Obama has already rejected these ideas. That's too bad, because they would be significant improvements. "Even though the overwhelming majority of intelligence activities, personnel, and funding are military, the intelligence process remains an inherently political activity and therefore needs civilian input," Pace University law professor Mark Shulman explained in a 2012 paper. "The nation does not have meaningful civilian control over the military intelligence apparatus," he added, "if its civilian leaders are retired generals." As for Cyber Command, it deploys offensive capabilities, whereas the NSA's intelligence gathering is supposed to be primarily defensive.
The panel's fourth major recommendation is for Congress to create the position of public interest advocate, whose job would be to represent privacy and civil liberties interests in proceedings before the Foreign Intelligence Surveillance Court. The advocate could be housed in a strengthened Civil Liberties and Privacy Protection Board, which would be an authorized recipient for whistleblower complaints related to privacy and civil liberties. (Be that as it may, nearly a quarter of the review panel's recommendations were aimed at making sure that there will be no future Edward Snowdens.)
The fifth salient recommendation is that the NSA be forbidden to engineer vulnerabilities into the encryption algorithms that guard global commerce and that the agency be precluded from demanding changes in any product to ease the clandestine collection of information. Such activities have already undermined trust in the security of telecommunications and data storage around the globe.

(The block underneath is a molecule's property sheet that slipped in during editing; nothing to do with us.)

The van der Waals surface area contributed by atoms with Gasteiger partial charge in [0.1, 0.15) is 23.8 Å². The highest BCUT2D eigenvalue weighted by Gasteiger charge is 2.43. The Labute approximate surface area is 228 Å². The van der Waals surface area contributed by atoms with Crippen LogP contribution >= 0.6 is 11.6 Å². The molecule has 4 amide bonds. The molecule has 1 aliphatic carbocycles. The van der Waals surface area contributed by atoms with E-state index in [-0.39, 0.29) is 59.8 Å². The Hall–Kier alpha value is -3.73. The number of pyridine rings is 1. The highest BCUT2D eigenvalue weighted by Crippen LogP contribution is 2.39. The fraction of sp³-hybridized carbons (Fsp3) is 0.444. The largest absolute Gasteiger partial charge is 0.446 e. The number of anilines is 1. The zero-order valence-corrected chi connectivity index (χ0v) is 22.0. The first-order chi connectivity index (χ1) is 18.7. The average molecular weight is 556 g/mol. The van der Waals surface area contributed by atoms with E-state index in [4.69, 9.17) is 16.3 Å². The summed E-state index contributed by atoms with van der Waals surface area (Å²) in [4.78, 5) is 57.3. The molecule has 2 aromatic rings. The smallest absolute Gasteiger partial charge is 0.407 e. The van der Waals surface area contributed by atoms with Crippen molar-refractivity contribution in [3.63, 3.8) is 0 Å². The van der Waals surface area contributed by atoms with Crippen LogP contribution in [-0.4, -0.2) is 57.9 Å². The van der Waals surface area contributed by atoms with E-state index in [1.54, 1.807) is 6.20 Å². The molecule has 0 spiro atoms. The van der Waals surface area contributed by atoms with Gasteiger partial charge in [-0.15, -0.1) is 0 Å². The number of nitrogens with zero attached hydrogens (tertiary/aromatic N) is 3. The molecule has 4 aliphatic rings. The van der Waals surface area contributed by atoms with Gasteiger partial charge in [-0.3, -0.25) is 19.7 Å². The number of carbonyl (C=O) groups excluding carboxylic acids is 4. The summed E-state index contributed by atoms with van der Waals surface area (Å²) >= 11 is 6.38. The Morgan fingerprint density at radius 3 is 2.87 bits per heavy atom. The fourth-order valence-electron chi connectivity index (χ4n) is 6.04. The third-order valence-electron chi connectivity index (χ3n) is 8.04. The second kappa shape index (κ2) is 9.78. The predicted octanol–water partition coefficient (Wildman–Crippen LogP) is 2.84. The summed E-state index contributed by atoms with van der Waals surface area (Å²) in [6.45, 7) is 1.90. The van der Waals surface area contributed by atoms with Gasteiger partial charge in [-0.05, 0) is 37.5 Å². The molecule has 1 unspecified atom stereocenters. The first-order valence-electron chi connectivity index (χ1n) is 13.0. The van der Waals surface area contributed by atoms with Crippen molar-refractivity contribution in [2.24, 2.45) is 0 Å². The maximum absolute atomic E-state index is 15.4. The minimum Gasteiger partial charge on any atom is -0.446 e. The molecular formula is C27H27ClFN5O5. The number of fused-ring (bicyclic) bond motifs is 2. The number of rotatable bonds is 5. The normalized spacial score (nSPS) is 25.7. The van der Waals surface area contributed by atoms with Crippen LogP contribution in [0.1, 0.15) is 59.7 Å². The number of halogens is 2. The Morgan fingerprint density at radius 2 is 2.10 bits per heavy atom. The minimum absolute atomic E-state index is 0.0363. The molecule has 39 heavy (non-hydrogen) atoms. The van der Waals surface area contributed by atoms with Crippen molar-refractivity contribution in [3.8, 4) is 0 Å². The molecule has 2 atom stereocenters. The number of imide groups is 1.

At the Cato Institute's conference on NSA surveillance in October, Harvard Berkman Center fellow Bruce Schneier noted that a "secure Internet is in everyone's interests. We are all better off if no one can do this kind of bulk surveillance. Fundamentally, security is more important than surveillance." At the same conference, Matt Blaze, an Internet security professor at the University of Pennsylvania, observed that maintaining vulnerabilities in computer code doesn't just make it easier for the NSA to spy; it makes it easier for the Chinese, Russians, and Iranians to spy, and for Internet criminals to steal data and cause other havoc.
If there is another significant terrorist attack, the report's authors warn, "many Americans, in the fear and heat of the moment, might support new restrictions on civil liberties and privacy." They add, "The powerful existing and potential capabilities of our intelligence and law enforcement agencies might be unleashed without adequate controls. Once unleashed, it could be difficult to roll back these sacrifices of freedom." Turnkey totalitarianism could become a reality. The time to stop that possibility is now.